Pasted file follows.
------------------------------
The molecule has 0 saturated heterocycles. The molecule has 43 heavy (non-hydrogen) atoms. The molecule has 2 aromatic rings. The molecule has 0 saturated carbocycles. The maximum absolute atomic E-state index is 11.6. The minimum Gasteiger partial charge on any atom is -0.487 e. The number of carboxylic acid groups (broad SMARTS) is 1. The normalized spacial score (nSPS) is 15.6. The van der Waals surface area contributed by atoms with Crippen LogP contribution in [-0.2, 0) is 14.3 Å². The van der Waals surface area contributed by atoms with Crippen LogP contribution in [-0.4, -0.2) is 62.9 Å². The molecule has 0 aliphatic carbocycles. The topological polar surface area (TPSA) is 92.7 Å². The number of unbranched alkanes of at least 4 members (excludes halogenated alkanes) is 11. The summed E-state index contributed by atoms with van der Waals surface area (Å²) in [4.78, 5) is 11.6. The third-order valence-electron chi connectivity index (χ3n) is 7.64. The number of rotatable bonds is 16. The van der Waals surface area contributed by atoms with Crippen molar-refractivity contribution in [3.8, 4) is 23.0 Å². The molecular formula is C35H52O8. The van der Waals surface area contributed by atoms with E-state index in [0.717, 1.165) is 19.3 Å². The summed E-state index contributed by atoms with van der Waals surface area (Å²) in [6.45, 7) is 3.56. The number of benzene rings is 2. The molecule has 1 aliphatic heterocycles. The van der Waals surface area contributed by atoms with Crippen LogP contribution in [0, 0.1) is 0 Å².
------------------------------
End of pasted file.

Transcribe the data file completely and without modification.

The molecule has 0 saturated heterocycles. The molecule has 43 heavy (non-hydrogen) atoms. The molecule has 2 aromatic rings. The molecule has 0 saturated carbocycles. The maximum absolute atomic E-state index is 11.6. The minimum Gasteiger partial charge on any atom is -0.487 e. The number of carboxylic acid groups (broad SMARTS) is 1. The normalized spacial score (nSPS) is 15.6. The van der Waals surface area contributed by atoms with Crippen LogP contribution in [-0.2, 0) is 14.3 Å². The van der Waals surface area contributed by atoms with Crippen LogP contribution in [-0.4, -0.2) is 62.9 Å². The molecule has 0 aliphatic carbocycles. The topological polar surface area (TPSA) is 92.7 Å². The number of unbranched alkanes of at least 4 members (excludes halogenated alkanes) is 11. The summed E-state index contributed by atoms with van der Waals surface area (Å²) in [4.78, 5) is 11.6. The third-order valence-electron chi connectivity index (χ3n) is 7.64. The number of rotatable bonds is 16. The van der Waals surface area contributed by atoms with Crippen molar-refractivity contribution in [3.8, 4) is 23.0 Å². The molecular formula is C35H52O8. The van der Waals surface area contributed by atoms with E-state index in [0.717, 1.165) is 19.3 Å². The summed E-state index contributed by atoms with van der Waals surface area (Å²) in [6.45, 7) is 3.56. The number of benzene rings is 2. The molecule has 1 aliphatic heterocycles. The van der Waals surface area contributed by atoms with Crippen LogP contribution in [0, 0.1) is 0 Å².